Ion beam

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An ion beam is a type of charged particle beam consisting of ions. Ion beams have many uses in electronics manufacturing (principally ion implantation) and other industries. A variety of ion beam sources exist, some derived from the mercury vapor thrusters developed by NASA in the 1960s.

Uses[edit]

Ion beam etching or sputtering[edit]

One type of ion beam source is the duoplasmatron. Ion beams can be used for sputtering or ion beam etching and for ion beam analysis.

Ion beam application, etching, or sputtering, is a technique conceptually similar to sandblasting, but using individual atoms in an ion beam to ablate a target. Reactive ion etching is an important extension that uses chemical reactivity to enhance the physical sputtering effect.

In a typical use in semiconductor manufacturing, a mask is used to selectively expose a layer of photoresist on a substrate made of a semiconductor material such as a silicon dioxide or gallium arsenide wafer. The wafer is developed, and for a positive photoresist, the exposed portions are removed in a chemical process. The result is a pattern left on the surface areas of the wafer that had been masked from exposure. The wafer is then placed in a vacuum chamber, and exposed to the ion beam. The impact of the ions erodes the target, abrading away the areas not covered by the photoresist.

Focused ion beam (FIB) instruments have numerous applications for characterization of thin film devices. Using a focused, high-brightness ion beam in a scanned raster pattern, material is removed (sputtered) in precise rectilinear patterns revealing a two-dimensional, or stratigraphic profile of a solid material. The most common application is to verify the integrity of the gate oxide layer in a CMOS transistor. A single excavation site exposes a cross section for analysis using a scanning electron microscope. Dual excavations on either side of a thin lamella bridge are utilized for preparing transmission electron microscope samples.[1]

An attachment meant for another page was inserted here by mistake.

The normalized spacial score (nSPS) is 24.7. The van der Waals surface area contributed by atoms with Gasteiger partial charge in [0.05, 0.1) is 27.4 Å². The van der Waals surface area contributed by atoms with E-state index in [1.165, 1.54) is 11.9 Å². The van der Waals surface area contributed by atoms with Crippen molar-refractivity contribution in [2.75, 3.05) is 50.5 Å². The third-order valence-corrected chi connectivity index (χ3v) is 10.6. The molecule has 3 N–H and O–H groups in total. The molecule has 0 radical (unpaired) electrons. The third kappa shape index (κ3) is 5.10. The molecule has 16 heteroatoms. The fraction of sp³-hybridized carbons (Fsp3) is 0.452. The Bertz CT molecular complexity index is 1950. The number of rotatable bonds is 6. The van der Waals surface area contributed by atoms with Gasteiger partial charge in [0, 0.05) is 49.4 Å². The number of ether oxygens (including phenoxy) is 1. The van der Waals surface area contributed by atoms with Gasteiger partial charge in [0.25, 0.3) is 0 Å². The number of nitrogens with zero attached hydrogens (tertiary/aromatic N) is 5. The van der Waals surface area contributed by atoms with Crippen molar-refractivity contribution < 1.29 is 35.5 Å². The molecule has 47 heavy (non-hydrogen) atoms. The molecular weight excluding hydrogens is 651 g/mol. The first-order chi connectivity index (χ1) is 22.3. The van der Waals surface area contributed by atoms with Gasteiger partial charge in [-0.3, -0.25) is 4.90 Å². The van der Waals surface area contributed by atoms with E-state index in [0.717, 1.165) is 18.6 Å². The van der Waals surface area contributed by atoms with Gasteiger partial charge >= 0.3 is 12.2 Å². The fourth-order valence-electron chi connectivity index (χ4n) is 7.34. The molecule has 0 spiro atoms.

Another common use of FIB instruments is for design verification and/or failure analysis of semiconductor devices. Design verification combines selective material removal with gas-assisted material deposition of conductive, dielectric, or insulating materials. Engineering prototype devices may be modified using the ion beam in combination with gas-assisted material deposition in order to rewire an integrated circuit's conductive pathways. The techniques are effectively used to verify the correlation between the CAD design and the actual functional prototype circuit, thereby avoiding the creation of a new mask for the purpose of testing design changes.

Sputtering is also used in materials science for extending surface analytical techniques such as secondary ion mass spectrometry or electron spectroscopy (XPS, AES) so that they can depth profile them.

Biology[edit]

In radiobiology a broad or focused ion beam is used to study mechanisms of inter- and intra- cellular communication, signal transduction and DNA damage and repair.

Medicine[edit]

Ion beams are also used in particle therapy, most often in the treatment of cancer.

Space applications[edit]

Ion beams produced by ion and plasma thrusters on board a spacecraft can be used to transmit a force to a nearby object (e.g. another spacecraft, an asteroid, etc.) that is irradiated by the beam. This innovative propulsion technique named Ion Beam Shepherd has been shown to be effective in the area of active space debris removal as well as asteroid deflection.

High-energy ion beams[edit]

High-energy ion beams produced by particle accelerators are used in atomic physics, nuclear physics and particle physics.

Weaponry[edit]

The use of ion beams as a particle beam weapon is theoretically possible, but has not been demonstrated. See particle beam weapon for more information on this type of weapon.

The current ion beams today would barely cause a human to flinch or even notice a touch if hit. The ions only stay in a beam shape if under ultra-high vacuum (UHV) conditions, making its use as a weapon futile. However, if one is trying to destroy single cells, the ion beam may be one's "weapon of choice."

In science fiction, weaponised ion beam generators are usually dubbed ion cannons.

See also[edit]

References[edit]

  1. ^ Giannuzzi, Lucille A., Stevie, Fred A. Introduction to Focused Ion Beams: Instrumentation, Theory, Techniques, and Practice, Springer 2005 - 357 pages

External links[edit]